Health

In light of the Alabama court ruling, a look at the science of IVF : Short Wave : NPR

Blastocyst illustration. A blastocyst is a hollow ball of cells with a fluid centre formed after several divisions of a fertilised cell (zygote). The inner cell mass (purple) contains the cells that will form the embryo proper, the embryonic stem cells (ESCs).

Kateryna Kon/Science Photo Library/Getty Images


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Kateryna Kon/Science Photo Library/Getty Images


Blastocyst illustration. A blastocyst is a hollow ball of cells with a fluid centre formed after several divisions of a fertilised cell (zygote). The inner cell mass (purple) contains the cells that will form the embryo proper, the embryonic stem cells (ESCs).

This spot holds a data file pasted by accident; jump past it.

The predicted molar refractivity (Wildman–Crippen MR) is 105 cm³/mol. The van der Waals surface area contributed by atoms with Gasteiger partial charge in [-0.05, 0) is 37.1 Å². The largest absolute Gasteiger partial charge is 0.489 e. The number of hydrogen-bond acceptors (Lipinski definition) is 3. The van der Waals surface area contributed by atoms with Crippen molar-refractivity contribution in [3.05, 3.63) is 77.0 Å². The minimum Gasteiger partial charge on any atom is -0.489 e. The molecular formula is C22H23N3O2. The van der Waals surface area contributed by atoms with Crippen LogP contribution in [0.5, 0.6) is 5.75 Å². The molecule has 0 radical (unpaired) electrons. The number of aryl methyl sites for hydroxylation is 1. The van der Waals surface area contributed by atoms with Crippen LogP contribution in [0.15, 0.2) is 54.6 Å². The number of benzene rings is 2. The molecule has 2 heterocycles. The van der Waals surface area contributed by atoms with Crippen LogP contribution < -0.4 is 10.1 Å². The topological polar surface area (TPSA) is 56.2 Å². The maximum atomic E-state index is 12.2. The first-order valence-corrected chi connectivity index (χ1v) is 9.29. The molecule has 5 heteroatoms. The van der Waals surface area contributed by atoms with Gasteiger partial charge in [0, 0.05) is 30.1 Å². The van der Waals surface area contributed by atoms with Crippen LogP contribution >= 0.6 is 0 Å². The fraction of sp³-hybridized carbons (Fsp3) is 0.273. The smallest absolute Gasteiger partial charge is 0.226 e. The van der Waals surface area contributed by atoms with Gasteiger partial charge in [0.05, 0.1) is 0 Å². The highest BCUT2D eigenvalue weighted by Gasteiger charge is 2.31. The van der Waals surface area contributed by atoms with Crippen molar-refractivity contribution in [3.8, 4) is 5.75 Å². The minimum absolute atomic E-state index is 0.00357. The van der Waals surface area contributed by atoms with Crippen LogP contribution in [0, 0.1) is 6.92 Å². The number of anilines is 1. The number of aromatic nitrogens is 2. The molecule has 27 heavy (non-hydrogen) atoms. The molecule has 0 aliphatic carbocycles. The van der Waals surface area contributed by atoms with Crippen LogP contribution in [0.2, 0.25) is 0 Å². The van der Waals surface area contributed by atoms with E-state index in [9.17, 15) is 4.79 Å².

Kateryna Kon/Science Photo Library/Getty Images

Since the first successful in vitro fertilization pregnancy and live birth in 1978, nearly half a million babies have been born using IVF in the United States. Since the first successful in vitro fertilization pregnancy and live birth in 1978, nearly half a million babies have been born using IVF in the United States. Reproductive endocrinologist Amanda Adeleye explains the science behind IVF, the barriers to accessing it and her concerns about fertility treatment in the post-Roe landscape.

For more on IVF success rates, check out the Society for Assisted Reproductive Technology’s database.

Questions or ideas for a future episode of Short Wave? Email us at shortwave@npr.org — we’d love to hear from you!

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This episode was produced by Berly McCoy and Rebecca Ramirez. It was edited by Brit Hanson and Rebecca Ramirez. Brit checked the facts. The audio engineer was Josh Newell.

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